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Inflation in Australia hits 7.3%, highest level since 1990, and interest rates now likely to be at their highest for a long time | Australia’s economy


Inflation in Australia accelerated in the September quarter as energy prices soared, putting more pressure on households and businesses and pushing interest rates higher.

The Consumer Price Index (CPI) rose 7.3% over the past year and increased 1.8% between July and September, the Australian Bureau of Statistics said on Wednesday. Economists had predicted that the annual CPI would accelerate to 7% from 6.1% in the previous quarter.

The annual rate is the highest since June 1990, ABS data showed. At the time, the Reserve Bank of Australia cash rate was 15%-15.5%, compared to 2.6% now.

Tuesday federal budget At the end of this year, inflation will reach a peak of 7.75%. The goal of the RBA is to return inflation within the range of 2-3% over time. The Budget also predicted that the RBA cash rate would peak at 3.35%.

High inflation around the world has prompted most central banks to raise interest rates as part of the most coordinated tightening of monetary policy in decades.

The RBA became the rich nation’s first central bank to cut the size of a rate hike when it raised its cash rate by 25 basis points this month, the fourth time in a row that it has doubled that rate. September’s inflation figures are likely to boost expectations that the bank may raise the key rate for longer.

The stripped-down average inflation figure, which excludes more volatile price movements and is closely watched by the RBA, accelerated to a 6.1% annual rate from 4.9% in the June quarter.

Prices are rising at the fastest pace since the mid-1990s.

While borrowers can redo their sums today, buyers probably will too.

Spending on non-discretionary goods rose at an annual rate of 8.4% in the September quarter – up from 7.6% in the June quarter – to what the ABS called a “new high”. These are essential items that consumers typically struggle to purchase, such as fuel and food.

In contrast, discretionary goods grew at a more modest 5.5% annual rate.

The CPI increased by 1.8% only in the September quarter, driven by a 10.9% increase in gas prices. The cost of new home construction rose 3.7% in the quarter, while furniture rose 6.6%, another big contributor.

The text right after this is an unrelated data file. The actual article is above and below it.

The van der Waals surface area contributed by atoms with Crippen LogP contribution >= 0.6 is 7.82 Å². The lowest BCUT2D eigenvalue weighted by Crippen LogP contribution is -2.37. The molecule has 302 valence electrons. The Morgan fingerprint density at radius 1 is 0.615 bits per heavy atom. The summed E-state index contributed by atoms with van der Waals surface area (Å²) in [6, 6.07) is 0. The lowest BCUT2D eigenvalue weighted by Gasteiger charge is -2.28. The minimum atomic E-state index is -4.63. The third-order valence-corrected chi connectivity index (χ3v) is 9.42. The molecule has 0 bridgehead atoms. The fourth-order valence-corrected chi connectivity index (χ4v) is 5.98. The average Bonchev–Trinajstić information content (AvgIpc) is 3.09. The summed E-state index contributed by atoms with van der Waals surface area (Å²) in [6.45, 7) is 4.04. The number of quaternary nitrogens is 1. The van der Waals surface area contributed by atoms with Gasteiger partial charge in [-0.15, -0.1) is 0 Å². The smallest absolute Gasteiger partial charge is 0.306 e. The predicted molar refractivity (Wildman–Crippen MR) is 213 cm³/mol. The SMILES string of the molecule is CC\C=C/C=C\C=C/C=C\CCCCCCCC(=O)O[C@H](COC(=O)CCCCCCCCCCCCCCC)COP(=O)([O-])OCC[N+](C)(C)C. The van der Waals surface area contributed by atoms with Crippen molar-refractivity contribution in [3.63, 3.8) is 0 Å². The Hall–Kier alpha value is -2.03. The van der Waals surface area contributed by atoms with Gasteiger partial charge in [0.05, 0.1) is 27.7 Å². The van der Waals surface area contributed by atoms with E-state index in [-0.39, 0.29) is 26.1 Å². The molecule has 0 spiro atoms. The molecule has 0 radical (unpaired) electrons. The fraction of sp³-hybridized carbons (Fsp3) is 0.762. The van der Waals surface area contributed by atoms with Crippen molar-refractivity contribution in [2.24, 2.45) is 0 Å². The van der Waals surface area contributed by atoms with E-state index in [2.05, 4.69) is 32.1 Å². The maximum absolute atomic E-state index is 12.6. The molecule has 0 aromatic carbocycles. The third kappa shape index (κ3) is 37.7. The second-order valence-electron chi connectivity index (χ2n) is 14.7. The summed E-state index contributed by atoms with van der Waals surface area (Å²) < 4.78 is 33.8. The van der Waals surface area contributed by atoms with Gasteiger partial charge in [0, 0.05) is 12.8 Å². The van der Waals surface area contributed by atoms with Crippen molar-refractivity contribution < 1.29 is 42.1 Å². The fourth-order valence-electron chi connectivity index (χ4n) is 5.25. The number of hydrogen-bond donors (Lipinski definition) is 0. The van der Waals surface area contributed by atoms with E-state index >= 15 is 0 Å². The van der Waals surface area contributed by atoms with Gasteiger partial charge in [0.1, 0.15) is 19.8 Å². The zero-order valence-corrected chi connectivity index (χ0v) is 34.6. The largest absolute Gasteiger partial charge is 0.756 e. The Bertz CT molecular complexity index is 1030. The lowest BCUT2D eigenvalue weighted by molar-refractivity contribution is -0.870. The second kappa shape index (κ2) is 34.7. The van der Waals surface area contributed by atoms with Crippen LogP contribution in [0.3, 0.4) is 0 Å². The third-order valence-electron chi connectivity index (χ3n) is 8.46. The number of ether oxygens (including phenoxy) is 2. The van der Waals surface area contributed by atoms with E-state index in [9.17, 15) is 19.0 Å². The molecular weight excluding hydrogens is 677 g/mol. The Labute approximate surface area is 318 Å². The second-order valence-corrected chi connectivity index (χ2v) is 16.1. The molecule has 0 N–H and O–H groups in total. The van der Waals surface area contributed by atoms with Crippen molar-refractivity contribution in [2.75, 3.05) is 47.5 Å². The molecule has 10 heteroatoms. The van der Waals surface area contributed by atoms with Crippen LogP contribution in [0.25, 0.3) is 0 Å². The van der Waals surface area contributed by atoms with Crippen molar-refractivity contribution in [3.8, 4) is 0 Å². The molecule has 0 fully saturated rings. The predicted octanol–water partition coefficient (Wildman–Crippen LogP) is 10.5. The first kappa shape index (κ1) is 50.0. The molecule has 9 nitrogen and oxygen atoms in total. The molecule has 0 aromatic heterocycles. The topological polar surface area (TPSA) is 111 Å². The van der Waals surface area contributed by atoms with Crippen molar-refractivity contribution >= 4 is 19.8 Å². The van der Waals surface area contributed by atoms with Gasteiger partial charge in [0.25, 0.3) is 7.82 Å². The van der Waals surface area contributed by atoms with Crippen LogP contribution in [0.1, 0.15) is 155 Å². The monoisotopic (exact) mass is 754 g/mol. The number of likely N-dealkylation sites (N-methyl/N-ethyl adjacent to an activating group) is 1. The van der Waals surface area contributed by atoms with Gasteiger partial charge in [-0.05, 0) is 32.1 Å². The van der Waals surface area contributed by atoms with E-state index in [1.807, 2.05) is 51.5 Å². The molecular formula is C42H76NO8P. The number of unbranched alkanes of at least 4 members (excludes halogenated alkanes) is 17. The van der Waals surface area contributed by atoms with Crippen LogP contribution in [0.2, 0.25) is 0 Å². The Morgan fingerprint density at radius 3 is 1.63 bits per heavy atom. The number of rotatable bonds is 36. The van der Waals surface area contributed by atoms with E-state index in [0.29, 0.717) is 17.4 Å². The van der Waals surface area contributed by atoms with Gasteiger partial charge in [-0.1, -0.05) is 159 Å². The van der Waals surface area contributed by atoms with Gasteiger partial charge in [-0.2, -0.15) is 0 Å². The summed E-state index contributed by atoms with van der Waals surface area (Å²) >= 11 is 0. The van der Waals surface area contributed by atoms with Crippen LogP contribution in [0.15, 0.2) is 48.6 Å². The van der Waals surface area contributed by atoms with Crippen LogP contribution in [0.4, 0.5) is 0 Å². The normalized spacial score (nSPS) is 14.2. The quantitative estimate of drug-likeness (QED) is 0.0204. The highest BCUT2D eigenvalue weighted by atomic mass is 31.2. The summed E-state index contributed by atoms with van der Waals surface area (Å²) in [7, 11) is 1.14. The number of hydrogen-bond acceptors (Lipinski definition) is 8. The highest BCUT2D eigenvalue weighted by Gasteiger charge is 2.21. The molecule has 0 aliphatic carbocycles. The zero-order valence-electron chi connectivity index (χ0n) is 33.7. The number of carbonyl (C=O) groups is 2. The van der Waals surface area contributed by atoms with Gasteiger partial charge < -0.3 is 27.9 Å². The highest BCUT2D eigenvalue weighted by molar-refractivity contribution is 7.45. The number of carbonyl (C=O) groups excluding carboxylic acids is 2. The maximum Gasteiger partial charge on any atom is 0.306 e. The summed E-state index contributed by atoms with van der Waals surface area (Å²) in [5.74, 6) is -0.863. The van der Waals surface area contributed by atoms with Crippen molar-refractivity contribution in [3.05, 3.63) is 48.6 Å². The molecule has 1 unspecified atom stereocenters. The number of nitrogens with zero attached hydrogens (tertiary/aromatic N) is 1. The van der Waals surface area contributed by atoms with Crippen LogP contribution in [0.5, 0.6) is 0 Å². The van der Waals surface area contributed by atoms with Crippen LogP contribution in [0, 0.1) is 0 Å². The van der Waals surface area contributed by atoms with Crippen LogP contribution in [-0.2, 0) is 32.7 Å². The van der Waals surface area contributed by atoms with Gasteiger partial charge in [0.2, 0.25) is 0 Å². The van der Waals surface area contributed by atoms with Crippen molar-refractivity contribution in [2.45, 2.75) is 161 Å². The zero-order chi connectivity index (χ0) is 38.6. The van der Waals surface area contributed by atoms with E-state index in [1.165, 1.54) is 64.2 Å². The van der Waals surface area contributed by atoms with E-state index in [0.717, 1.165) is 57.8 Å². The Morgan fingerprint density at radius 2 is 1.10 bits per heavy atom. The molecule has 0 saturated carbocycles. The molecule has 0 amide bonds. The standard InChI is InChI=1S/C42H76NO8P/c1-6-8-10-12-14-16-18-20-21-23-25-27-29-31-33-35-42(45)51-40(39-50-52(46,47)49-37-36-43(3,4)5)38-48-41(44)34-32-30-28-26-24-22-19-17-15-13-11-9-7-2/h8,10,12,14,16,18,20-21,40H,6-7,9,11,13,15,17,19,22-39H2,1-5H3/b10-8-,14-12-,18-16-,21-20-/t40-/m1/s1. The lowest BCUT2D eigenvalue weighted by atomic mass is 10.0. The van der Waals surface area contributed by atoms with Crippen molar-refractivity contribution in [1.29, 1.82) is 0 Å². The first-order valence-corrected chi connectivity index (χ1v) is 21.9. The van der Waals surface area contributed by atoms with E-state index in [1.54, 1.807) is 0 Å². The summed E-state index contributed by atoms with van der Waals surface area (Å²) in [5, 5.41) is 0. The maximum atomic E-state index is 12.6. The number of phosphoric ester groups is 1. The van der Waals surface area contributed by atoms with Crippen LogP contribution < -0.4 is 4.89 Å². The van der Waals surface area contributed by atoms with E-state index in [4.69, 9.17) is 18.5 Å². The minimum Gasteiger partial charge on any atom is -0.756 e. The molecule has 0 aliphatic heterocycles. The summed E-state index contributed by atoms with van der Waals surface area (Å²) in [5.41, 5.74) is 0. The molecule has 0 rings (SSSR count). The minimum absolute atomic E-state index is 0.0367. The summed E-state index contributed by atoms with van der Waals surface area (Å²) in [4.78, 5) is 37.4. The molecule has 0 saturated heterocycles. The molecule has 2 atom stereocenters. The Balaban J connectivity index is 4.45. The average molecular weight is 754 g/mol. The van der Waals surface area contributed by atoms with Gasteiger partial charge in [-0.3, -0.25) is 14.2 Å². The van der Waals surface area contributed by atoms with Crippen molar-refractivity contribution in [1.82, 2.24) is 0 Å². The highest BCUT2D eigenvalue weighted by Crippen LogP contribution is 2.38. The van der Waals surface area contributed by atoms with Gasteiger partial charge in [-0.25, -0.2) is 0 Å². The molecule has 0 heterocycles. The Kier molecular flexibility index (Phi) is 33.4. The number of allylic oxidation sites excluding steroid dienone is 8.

Gas prices are set differently in the west of the country, where the Western Australian government keeps 15% for domestic use, and in the east, where global markets set the price. Because the price of gas often fluctuates in the wholesale electricity market, high fossil fuel prices also increase electricity bills.

The ABS said electricity prices rose 3.2% in the quarter, with subsidies such as WA’s $400 electricity credit and smaller offers in Queensland and the ACT helping to blunt the rise.

“Excluding the effect of these schemes, electricity would have grown by 15.6% in the quarter,” the ABS said.

September’s CPI numbers offer some clues about the federal budget projections released on Tuesday, which forecast electricity prices to rise 20% at the end of this year and another 30% next year.

Treasurer Jim Chalmers told reporters on Tuesday that electricity prices, in particular, were a big concern.

“I’m not going to pretend we don’t care about these electricity prices,” he told reporters, blaming the war in Ukraine for “destroying” energy markets and what he called a decade of indecision on energy policy.

“Any responsible government faced with these price increases … should consider a broader range of regulatory interventions than they may have considered in years past.”

Sean Langkake, head of macroeconomic forecasting at BIS Oxford Economics, said food price growth “was very sharp” at 3.3%.

“Flooding in key growing regions in early 2022 continues to push up fresh produce prices, and recent flooding will add to that pressure next quarter,” said Langkeik.

“It has also pushed up restaurant and takeaway prices, where higher wage costs are also contributing to inflation.”

ANZ, meanwhile, was among the first banks to raise its expectations for how high the RBA would raise its cash rate to suppress inflation in light of the CPI data. The bank expects the RBA to raise the cash rate to 3.85%, which is 25 bp. above the previous “final” rate.

“Core and non-tradable inflation picked up in Q3,” ANZ said. “These broad domestically driven inflationary pressures are persistent and harder for the RBA to contain, particularly given that the economy is generally in good shape with strong household spending, good business conditions and strong unsatisfied demand for labor.”


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